FC Twente of the Netherlands in Group 9 is making their fifth appearance in UEFA's round of 32 and made the round of 16 last season, knocking out Bayern Munich of Germany in the process. The side is comprised entirely of Dutch nationals except for their lone import (like Iceland's Breidablik)--Slovenian international defender Kristina Erman, who played in Italy at Torres and Riviera di Romangna in Serie A.

Qualification Round Notes:

Avaldsness (Group 8), BIIK-Kazygurt (Group 7), ZFK Minsk (Group 2), Medyk Konin (Group 4), Twente (Group 9) and Zurich (Group 5) won all three games in their qualifying groups.

Avaldsness (Norway) was the only Champions League debutant side to make the Round of 32, while the other first-time participants were: Ramat HaSharon (Israel), Newry City (Northern Ireland), Breznica Pljevija (Montenegro), Criuleni (Moldova) and Hajvalia (Kosovo)--the first Kosovan side to play in any UEFA football competition.

The tournament's only ever-present (since it began as the UEFA Women's Cup in 2001-02), 16-time entrants KÍ Klaksvík of the Faroe Islands, finished tied for third in Group 1.

Round of 32 Draw

In the draw for the round of 32 pairings for October 5/6 and 12/13, the 2015/16 runners-up Wolfsburg face a rematch with Chelsea, who they defeated last year in the round of 16. The other English side, Manchester City, which is in their first Champions League campaign, is paired with Russian side and 2009 runners up Zvezda-2005 of Perm. Swedish club Eskilstuna—another first timer in the Champions League--encounter former quarter-finalists Glasgow City of Scotland (2014/15-- they fell to eventual finalist Paris Saint-Germain 7-0 on aggregate). Glasgow City is in their tenth European club campaign. The third first-time CL side is Sturm Graz of Austria, who take on Zürich.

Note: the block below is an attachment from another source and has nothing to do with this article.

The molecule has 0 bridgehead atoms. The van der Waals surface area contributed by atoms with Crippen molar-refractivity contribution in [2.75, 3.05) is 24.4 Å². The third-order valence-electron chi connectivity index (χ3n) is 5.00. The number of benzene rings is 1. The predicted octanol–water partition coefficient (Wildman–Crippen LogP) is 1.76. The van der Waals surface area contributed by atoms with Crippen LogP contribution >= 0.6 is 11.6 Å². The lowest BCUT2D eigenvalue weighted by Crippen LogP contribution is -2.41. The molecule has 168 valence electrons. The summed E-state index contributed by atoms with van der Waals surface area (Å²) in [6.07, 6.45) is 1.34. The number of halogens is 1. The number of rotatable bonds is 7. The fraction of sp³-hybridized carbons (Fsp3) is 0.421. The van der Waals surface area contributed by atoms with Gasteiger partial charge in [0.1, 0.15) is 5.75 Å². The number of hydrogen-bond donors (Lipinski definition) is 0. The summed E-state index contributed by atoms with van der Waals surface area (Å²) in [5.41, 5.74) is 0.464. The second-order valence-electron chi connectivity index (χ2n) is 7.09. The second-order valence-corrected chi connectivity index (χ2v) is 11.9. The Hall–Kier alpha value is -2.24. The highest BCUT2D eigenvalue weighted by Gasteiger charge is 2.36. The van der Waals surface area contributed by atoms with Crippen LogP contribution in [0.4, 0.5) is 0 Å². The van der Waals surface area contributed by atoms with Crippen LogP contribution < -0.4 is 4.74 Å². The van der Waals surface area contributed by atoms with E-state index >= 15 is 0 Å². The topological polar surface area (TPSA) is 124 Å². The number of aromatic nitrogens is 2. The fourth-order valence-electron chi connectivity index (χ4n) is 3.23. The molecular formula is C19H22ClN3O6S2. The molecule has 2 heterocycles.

The draw comprises two clubs from Austria, Czech Republic, Denmark, England, France, Germany, Italy, Norway (with Avaldsnes coming through from the qualification round) Russia, Scotland, Spain and Sweden along with 8 other qualification round winners, discussed above.

Round of 32 draw (5/6 & 12/13 October)

Sturm Graz (AUT) v FC Zürich (SUI)

Breidablik (ISL) v Rosengård (SWE)

LSK Kvinner (NOR) v Paris Saint-Germain (FRA)

Avaldsnes (NOR) v Lyon (FRA, holders)

Eskilstuna United (SWE) v Glasgow City (SCO)

SFK 2000 Sarajevo (BIH) v Rossiyanka (RUS)

Chelsea (ENG) v Wolfsburg (GER)

Twente (NED) v Sparta Praha (CZE)

Apollon (CYP) v Slavia Praha (CZE)

Athletic Club (ESP) v Fortuna Hjørring (DEN)

Minsk (BLR) v Barcelona (ESP)

Medyk Konin (POL) v Brescia (ITA)

Manchester City (ENG) v Zvezda-2005 (RUS)

BIIK-Kazygurt (KAZ) v Verona (ITA)

Hibernian (SCO) v Bayern München (GER)

St. Pölten (AUT) v Brøndby (DEN)


Adriana Leon transfers to Switzerland

Canadian international forward Adriana Leon was transferred from the Western New York Flash to Swiss National League side FC Zurich Frauen last week, which is in the round of 32 for the Champions League. Flash head coach Paul Riley said “She has a great opportunity in Europe and, based on the present form of our front two [Americans Lynn Williams and Jessica McDonald who are second and third in the NWSL in scoring], we all feel it will be hugely beneficial for her career to get substantially more playing time and experience in a different league. She is a talented player and I personally want to thank her for her commitment and dedication to our club over the past nine months."